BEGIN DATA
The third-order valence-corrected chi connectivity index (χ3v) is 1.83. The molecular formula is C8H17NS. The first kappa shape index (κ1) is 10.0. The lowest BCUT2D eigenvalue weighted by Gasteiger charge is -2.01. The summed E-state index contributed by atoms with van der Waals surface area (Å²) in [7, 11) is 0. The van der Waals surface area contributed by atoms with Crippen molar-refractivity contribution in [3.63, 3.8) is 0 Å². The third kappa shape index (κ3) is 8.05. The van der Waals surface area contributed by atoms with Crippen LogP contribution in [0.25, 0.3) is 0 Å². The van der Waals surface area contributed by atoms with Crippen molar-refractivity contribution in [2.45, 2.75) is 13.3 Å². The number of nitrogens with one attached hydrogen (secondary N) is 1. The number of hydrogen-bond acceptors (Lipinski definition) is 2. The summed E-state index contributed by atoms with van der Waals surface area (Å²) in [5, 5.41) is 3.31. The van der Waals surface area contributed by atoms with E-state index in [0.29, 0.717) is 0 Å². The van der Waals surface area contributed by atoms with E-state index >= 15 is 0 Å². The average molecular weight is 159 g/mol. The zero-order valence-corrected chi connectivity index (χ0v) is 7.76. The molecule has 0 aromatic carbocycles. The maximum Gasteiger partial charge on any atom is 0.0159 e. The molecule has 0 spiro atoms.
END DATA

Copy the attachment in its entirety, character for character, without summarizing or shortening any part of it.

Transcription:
The third-order valence-corrected chi connectivity index (χ3v) is 1.83. The molecular formula is C8H17NS. The first kappa shape index (κ1) is 10.0. The lowest BCUT2D eigenvalue weighted by Gasteiger charge is -2.01. The summed E-state index contributed by atoms with van der Waals surface area (Å²) in [7, 11) is 0. The van der Waals surface area contributed by atoms with Crippen molar-refractivity contribution in [3.63, 3.8) is 0 Å². The third kappa shape index (κ3) is 8.05. The van der Waals surface area contributed by atoms with Crippen LogP contribution in [0.25, 0.3) is 0 Å². The van der Waals surface area contributed by atoms with Crippen molar-refractivity contribution in [2.45, 2.75) is 13.3 Å². The number of nitrogens with one attached hydrogen (secondary N) is 1. The number of hydrogen-bond acceptors (Lipinski definition) is 2. The summed E-state index contributed by atoms with van der Waals surface area (Å²) in [5, 5.41) is 3.31. The van der Waals surface area contributed by atoms with E-state index in [0.29, 0.717) is 0 Å². The van der Waals surface area contributed by atoms with E-state index >= 15 is 0 Å². The average molecular weight is 159 g/mol. The zero-order valence-corrected chi connectivity index (χ0v) is 7.76. The molecule has 0 aromatic carbocycles. The maximum Gasteiger partial charge on any atom is 0.0159 e. The molecule has 0 spiro atoms.